Synthesis of AuNRs. To investigate light-mediated ATRP on AuNRs, we first synthesized the AuNRs via seed-mediated growth method based on a modified El-Sayed method. Briefly, AuNP seeds were first synthesized by reducing HAuCl4 with NaBH4 in ice-cold water in the presence of hexadecyltrimethylammonium bromide (CTAB). Then, the AuNRs growth solution was prepared by adding ascorbic acid to a high concentration CTAB solution with AgNO3 and HAuCl4. Upon the addition of AuNP seeds into the growth solution at 27-30 °C, AuNRs was obtained within 20 mins. The as prepared AuNRs were characterized by dynamic light scattering (DLS), transmission electron microscopy (TEM), and Ultraviolet–visible spectroscopy. As can be seen in Figure 1A, the DLS images show two distribution profiles of AuNRs, which is attributed to the anisotropy of the particles. The two distributions exhibit a number-average size of 12±1 nm and 43±1 nm, which are consistent with the width and length of the AuNRs as corroborated by TEM images (Figure 1B). The UV-vis spectroscopy shows that the AuNRs have strong absorption at 532 nm and 640 nm, again due to the high aspect ratio of the particles (Figure 1C).
Phase transfer of AuNRs. Next, the AuNRs were functionalized with ATRP initiators and transferred to organic solvent, following a similar protocol as that for spherical AuNPs which we have developed, using the phase transfer catalyst tetraoctylammonium bromide (TOAB). Briefly, the CTAB-stabilized AuNRs were first centrifuged and resuspensed 3x (14000 rpm, 20 min) to remove the excess CTAB in the aqueous solution. Then, a chloroform solution of the the ATRP initiator, bis[2-(2- bromoisobutyryloxy)undecyl] disulfide was used to extract the AuNRs from the aqueous phase. Excess ATRP initiators was removed by 3x centrifugation-resuspension cycles. Thereafter, chloroform was evaporated, and the dried particles can be suspended in other organic solvents, such as dichloromethane, dimethylformamide, and dimethyl sulfoxide. The modification process does not affect the uniformity and morphology of the AuNRs as evidenced by the TEM images (Figure 2). The ATRP initiator-modified AuNRs are stable in organic solvents for several months.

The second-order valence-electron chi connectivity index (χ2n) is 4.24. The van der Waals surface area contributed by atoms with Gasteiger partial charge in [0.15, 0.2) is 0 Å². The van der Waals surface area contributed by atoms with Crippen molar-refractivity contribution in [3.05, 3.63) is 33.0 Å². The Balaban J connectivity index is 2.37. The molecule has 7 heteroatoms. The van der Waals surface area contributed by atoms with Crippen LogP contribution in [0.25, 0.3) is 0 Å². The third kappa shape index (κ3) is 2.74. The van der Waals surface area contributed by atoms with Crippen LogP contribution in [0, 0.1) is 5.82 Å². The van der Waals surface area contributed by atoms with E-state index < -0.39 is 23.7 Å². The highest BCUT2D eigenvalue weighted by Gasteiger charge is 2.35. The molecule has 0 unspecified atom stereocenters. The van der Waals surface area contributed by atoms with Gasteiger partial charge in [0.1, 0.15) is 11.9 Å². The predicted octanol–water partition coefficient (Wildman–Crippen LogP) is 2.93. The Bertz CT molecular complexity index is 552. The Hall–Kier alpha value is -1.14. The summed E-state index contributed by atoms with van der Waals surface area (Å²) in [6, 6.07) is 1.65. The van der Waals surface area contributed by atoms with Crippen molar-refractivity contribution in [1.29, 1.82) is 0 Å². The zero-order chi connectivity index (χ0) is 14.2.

ATRP on the surface of AuNRs. We anticipate that the stronger photothermal effect associated with anisotropic AuNRs can activate ATRP reactions more easily under the near-infrared light irradiation (640 nm). An facilely polymerizable monomer, n-isopropylacrylamide, was selected as the model monomer for initial testing. By using reduced bulk temperatures (0 °C), we reduced the polymerization reaction rate to an inappreciable rate. A high-power NIR light source was used for the reaction. However, it is difficult to adjust the intensity of the near-infrared light, with the light being either too intense, which jeopardizes the particle stability, or too weak, which fails to initiate the polymerization. Therefore, we switched to the previous 532 nm wavelength laser to test the AuNRs, as the AuNRs also exhibit strong absorption near the 532 nm wavelength. Similar results to spherical AuNP-based ATRP was observed, with polymers with MW from 700-3000 Da found on the particle surface by MALDI-TOF analysis. However, TEM failed to visualize any regioselectivity of the polymerization. It is possible that the characterization technique is not appropriate for this system, as the polymer and gold exhibit very different contrast, making it difficult to observe the polymer in the presence of the AuNR. Alternatively, the ATRP reaction under these conditions may not produce the regioselective polymer growth due to particle internal heat transfer. Therefore, additional work is required to optimize the choice of the light source, reaction solvent, and ligand, as well as to characterize the polymer-coated AuNPs more effectively, using for e.g. AFM and SEM.